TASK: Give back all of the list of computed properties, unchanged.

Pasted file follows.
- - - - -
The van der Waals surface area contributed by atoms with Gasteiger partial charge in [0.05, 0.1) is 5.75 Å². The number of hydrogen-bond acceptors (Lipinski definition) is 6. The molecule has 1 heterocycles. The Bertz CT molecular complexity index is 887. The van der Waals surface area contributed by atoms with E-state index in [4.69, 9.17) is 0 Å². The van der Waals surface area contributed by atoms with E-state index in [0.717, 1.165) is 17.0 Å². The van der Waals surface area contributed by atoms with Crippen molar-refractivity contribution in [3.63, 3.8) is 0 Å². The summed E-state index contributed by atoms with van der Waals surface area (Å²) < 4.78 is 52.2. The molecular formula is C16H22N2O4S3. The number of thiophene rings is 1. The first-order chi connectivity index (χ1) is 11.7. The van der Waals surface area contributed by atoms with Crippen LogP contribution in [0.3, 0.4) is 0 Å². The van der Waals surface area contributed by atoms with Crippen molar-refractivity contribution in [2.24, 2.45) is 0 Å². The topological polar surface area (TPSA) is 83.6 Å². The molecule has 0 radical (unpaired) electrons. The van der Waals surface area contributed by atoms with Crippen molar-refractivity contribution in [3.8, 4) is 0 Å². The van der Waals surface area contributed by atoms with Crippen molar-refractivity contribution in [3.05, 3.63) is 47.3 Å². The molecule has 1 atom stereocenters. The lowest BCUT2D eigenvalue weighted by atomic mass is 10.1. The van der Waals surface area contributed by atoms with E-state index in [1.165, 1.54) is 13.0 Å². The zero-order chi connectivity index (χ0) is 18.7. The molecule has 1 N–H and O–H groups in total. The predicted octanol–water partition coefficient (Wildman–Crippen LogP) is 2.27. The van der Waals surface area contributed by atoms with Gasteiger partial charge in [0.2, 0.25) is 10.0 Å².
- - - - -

The van der Waals surface area contributed by atoms with Gasteiger partial charge in [0.05, 0.1) is 5.75 Å². The number of hydrogen-bond acceptors (Lipinski definition) is 6. The molecule has 1 heterocycles. The Bertz CT molecular complexity index is 887. The van der Waals surface area contributed by atoms with E-state index in [4.69, 9.17) is 0 Å². The van der Waals surface area contributed by atoms with E-state index in [0.717, 1.165) is 17.0 Å². The van der Waals surface area contributed by atoms with Crippen molar-refractivity contribution in [3.63, 3.8) is 0 Å². The summed E-state index contributed by atoms with van der Waals surface area (Å²) < 4.78 is 52.2. The molecular formula is C16H22N2O4S3. The number of thiophene rings is 1. The first-order chi connectivity index (χ1) is 11.7. The van der Waals surface area contributed by atoms with Crippen LogP contribution in [0.3, 0.4) is 0 Å². The van der Waals surface area contributed by atoms with Crippen molar-refractivity contribution in [2.24, 2.45) is 0 Å². The topological polar surface area (TPSA) is 83.6 Å². The molecule has 0 radical (unpaired) electrons. The van der Waals surface area contributed by atoms with Crippen molar-refractivity contribution in [3.8, 4) is 0 Å². The van der Waals surface area contributed by atoms with Crippen molar-refractivity contribution in [3.05, 3.63) is 47.3 Å². The molecule has 1 atom stereocenters. The lowest BCUT2D eigenvalue weighted by atomic mass is 10.1. The van der Waals surface area contributed by atoms with E-state index in [1.165, 1.54) is 13.0 Å². The zero-order chi connectivity index (χ0) is 18.7. The molecule has 1 N–H and O–H groups in total. The predicted octanol–water partition coefficient (Wildman–Crippen LogP) is 2.27. The van der Waals surface area contributed by atoms with Gasteiger partial charge in [0.2, 0.25) is 10.0 Å².